Possible Actions to Implement Change
There is little doubt there will be a change of priorities at some agencies, including the Department of Energy. Federal employees have legal protections that would prevent the wholesale, immediate dismissal from federal employment.
What is more likely is that a hiring freeze of federal employees would occur at the agency. A hiring freeze has been cited as an action the new administration would institute during the first 100 days of the new administration.
An agency can also take a reduction-in-force (RIF) action to reduce the size of a federal workforce. This process is a cumbersome, bureaucratic, time-consuming administrative nightmare.
An agency is required to use the RIF procedures when certain events occur. These include an employee facing separation or downgrading because of a reorganization, lack of work, shortage of funds or an insufficient personnel ceiling.
As the questionnaire implied, there can be budget cuts in an agency to be implemented over a period of time. As budget cuts are implemented, there will be changes.
A reduction in expenses and changing priorities can lead to several possibilities. A hiring freeze for organizations, transferring employees, and lack of career opportunities are all possibilities.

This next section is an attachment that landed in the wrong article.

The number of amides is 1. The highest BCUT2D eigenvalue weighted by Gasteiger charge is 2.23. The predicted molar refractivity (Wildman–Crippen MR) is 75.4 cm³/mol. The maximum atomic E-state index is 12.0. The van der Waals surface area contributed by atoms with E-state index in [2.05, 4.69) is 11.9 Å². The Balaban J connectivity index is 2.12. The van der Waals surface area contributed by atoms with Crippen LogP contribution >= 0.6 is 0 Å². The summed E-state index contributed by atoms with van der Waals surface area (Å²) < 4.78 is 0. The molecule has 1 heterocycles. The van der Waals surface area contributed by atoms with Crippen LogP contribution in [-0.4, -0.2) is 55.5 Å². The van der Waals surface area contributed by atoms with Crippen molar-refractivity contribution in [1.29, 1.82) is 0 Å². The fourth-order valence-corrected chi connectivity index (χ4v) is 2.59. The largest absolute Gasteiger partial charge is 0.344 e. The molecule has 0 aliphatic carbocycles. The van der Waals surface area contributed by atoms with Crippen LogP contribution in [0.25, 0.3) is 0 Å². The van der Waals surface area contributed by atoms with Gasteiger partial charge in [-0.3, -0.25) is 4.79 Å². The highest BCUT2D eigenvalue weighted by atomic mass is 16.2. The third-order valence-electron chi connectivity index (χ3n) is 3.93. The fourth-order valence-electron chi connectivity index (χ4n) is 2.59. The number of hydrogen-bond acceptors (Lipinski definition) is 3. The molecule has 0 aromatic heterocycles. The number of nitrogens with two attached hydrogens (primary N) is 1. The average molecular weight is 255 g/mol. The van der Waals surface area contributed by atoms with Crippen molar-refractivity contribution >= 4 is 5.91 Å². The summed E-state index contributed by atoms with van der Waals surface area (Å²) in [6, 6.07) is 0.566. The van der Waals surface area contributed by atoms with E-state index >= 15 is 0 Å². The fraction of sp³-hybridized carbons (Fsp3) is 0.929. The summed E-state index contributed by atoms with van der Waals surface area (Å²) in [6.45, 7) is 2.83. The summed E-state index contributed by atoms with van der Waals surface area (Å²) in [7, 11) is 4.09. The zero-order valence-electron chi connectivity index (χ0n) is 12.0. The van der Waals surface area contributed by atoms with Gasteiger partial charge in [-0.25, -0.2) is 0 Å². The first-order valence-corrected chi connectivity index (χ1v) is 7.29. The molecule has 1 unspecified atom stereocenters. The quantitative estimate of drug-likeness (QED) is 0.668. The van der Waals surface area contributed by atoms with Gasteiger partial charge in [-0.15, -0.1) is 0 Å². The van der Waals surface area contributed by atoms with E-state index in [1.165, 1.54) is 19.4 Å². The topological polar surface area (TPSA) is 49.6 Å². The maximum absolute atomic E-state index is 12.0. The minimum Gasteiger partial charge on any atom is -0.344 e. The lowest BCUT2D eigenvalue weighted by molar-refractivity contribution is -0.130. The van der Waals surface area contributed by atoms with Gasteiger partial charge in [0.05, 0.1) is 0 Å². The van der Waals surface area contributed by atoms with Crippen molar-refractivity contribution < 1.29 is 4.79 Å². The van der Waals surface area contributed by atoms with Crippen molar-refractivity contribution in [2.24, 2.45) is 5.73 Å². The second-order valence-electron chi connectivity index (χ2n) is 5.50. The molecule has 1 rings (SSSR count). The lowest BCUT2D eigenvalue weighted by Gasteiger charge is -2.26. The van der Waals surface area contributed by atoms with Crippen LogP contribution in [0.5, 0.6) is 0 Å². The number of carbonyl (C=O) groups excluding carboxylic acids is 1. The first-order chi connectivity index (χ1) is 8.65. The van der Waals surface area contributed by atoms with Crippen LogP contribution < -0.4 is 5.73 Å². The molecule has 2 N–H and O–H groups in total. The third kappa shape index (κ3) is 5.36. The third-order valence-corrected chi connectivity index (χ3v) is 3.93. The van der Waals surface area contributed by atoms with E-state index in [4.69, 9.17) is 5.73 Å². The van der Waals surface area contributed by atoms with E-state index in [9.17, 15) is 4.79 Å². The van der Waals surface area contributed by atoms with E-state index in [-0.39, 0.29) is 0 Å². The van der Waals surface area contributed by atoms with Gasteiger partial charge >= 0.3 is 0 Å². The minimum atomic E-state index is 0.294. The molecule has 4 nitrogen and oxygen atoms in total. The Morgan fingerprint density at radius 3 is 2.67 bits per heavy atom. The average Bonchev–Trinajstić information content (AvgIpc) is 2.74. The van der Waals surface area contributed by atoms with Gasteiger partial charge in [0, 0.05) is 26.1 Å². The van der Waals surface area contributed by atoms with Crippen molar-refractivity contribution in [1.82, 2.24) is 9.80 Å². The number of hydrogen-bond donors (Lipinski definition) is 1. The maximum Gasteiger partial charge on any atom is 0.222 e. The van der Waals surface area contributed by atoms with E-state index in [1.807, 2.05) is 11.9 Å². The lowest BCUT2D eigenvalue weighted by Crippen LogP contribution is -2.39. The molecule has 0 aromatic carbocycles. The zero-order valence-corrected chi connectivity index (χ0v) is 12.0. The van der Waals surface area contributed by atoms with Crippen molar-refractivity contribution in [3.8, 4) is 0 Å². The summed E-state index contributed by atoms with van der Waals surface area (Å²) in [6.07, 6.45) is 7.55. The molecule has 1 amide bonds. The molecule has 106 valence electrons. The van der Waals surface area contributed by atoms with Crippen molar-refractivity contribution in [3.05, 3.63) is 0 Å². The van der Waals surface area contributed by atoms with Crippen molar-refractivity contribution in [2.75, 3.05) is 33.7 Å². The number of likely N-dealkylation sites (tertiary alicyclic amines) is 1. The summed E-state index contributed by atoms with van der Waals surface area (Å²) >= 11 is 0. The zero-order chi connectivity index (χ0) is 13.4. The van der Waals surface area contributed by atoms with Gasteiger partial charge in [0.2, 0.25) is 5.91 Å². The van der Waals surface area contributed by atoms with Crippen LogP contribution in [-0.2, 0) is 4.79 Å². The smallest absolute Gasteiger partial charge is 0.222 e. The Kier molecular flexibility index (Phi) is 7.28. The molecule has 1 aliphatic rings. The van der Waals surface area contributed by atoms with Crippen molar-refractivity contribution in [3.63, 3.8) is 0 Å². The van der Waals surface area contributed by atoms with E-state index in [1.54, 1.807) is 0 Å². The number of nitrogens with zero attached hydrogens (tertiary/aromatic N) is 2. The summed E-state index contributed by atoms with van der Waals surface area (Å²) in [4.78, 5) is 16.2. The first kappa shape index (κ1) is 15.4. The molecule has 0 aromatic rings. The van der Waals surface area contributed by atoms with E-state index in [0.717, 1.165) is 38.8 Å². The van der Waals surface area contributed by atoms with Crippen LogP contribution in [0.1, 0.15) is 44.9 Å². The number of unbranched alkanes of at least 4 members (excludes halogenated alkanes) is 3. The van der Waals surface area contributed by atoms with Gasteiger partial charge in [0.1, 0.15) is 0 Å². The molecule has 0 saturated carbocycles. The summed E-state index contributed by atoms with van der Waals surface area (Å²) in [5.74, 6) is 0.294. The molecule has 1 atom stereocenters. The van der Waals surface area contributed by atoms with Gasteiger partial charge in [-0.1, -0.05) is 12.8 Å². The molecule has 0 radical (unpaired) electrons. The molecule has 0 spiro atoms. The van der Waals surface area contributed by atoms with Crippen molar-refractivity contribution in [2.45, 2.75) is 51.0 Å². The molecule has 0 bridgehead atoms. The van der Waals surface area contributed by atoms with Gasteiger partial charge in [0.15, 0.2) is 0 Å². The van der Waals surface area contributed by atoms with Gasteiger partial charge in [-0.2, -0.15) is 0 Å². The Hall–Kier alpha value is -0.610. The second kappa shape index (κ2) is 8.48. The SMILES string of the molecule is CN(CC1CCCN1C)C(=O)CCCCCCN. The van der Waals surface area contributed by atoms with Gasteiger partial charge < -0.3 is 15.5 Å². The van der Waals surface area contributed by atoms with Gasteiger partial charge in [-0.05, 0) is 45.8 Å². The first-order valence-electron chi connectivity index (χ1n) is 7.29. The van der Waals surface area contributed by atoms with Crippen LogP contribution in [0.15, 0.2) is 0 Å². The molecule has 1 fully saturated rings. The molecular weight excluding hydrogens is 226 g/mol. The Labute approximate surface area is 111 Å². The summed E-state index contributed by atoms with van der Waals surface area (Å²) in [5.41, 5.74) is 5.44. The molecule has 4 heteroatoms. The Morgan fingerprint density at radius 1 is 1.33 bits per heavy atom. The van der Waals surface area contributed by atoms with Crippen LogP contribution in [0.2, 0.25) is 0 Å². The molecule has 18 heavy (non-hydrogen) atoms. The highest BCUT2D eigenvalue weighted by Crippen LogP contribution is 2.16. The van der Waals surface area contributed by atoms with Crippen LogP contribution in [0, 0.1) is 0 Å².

If Congress were so inclined, it could also dismantle the agency and reassign programs to other agencies or eliminate programs. That is difficult to accomplish and is unlikely to occur.
While reorganizations and a change in priorities is common in agencies, eliminating a cabinet level agency is virtually unheard of. There are too many vested interests in agencies and many of these organizations have significant influence in Congress.
Federal Employees Are Critical to a New Administration
There is no doubt there will be change in agencies such as DOE. Federal employees will be critical to implementing those changes.
While current events seem unique, significant changes have occurred under previous administrations.
Despite the fear of change and what it may bring, the biggest concerns usually dissipate when the reality of a new administration sinks in. An imminent change is also a great recruiting tool for organizations that stand to benefit by positing possible changes unlikely to occur.
The federal government is not designed for rapid change. A new administration depends on the expertise and competence of federal employees. New appointees do not have the depth of expertise or experience as civil workers have.
When changes occur, they will happen over time. Because of their expertise, federal employees will impact and design most of the changes that do occur.
Employees will have time to seek other jobs if that appears to be desirable. Job protections are in place to prevent quick elimination of a person’s employment. Many of the fears being expressed will dissipate as the new administration takes control and new appointees learn more about the agency and its programs.
In another four or eight years, there will be a new administration. Federal employees may be going through the same process again and there will again be fear of change. Most federal employees will still be working for Uncle Sam until they decide to leave or retire.